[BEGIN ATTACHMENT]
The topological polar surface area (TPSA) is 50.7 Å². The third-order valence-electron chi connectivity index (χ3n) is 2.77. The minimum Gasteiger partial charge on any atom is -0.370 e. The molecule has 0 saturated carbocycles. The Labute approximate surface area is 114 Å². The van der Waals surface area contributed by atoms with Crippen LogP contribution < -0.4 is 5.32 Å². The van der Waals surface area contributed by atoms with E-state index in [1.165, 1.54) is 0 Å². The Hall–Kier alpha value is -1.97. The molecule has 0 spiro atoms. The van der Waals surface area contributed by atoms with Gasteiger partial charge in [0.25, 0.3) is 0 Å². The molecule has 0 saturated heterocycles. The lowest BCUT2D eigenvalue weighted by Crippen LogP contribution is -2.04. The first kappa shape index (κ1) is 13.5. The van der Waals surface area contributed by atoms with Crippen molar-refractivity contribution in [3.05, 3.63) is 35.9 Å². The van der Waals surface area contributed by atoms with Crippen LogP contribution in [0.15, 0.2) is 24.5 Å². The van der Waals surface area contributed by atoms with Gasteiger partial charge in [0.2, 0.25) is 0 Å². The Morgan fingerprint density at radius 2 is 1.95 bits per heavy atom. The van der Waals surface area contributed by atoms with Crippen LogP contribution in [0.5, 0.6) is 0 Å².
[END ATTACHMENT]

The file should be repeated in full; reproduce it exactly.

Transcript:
The topological polar surface area (TPSA) is 50.7 Å². The third-order valence-electron chi connectivity index (χ3n) is 2.77. The minimum Gasteiger partial charge on any atom is -0.370 e. The molecule has 0 saturated carbocycles. The Labute approximate surface area is 114 Å². The van der Waals surface area contributed by atoms with Crippen LogP contribution < -0.4 is 5.32 Å². The van der Waals surface area contributed by atoms with E-state index in [1.165, 1.54) is 0 Å². The Hall–Kier alpha value is -1.97. The molecule has 0 spiro atoms. The van der Waals surface area contributed by atoms with Gasteiger partial charge in [0.25, 0.3) is 0 Å². The molecule has 0 saturated heterocycles. The lowest BCUT2D eigenvalue weighted by Crippen LogP contribution is -2.04. The first kappa shape index (κ1) is 13.5. The van der Waals surface area contributed by atoms with Crippen molar-refractivity contribution in [3.05, 3.63) is 35.9 Å². The van der Waals surface area contributed by atoms with Crippen LogP contribution in [0.15, 0.2) is 24.5 Å². The van der Waals surface area contributed by atoms with Gasteiger partial charge in [0.2, 0.25) is 0 Å². The Morgan fingerprint density at radius 2 is 1.95 bits per heavy atom. The van der Waals surface area contributed by atoms with Crippen LogP contribution in [0.5, 0.6) is 0 Å².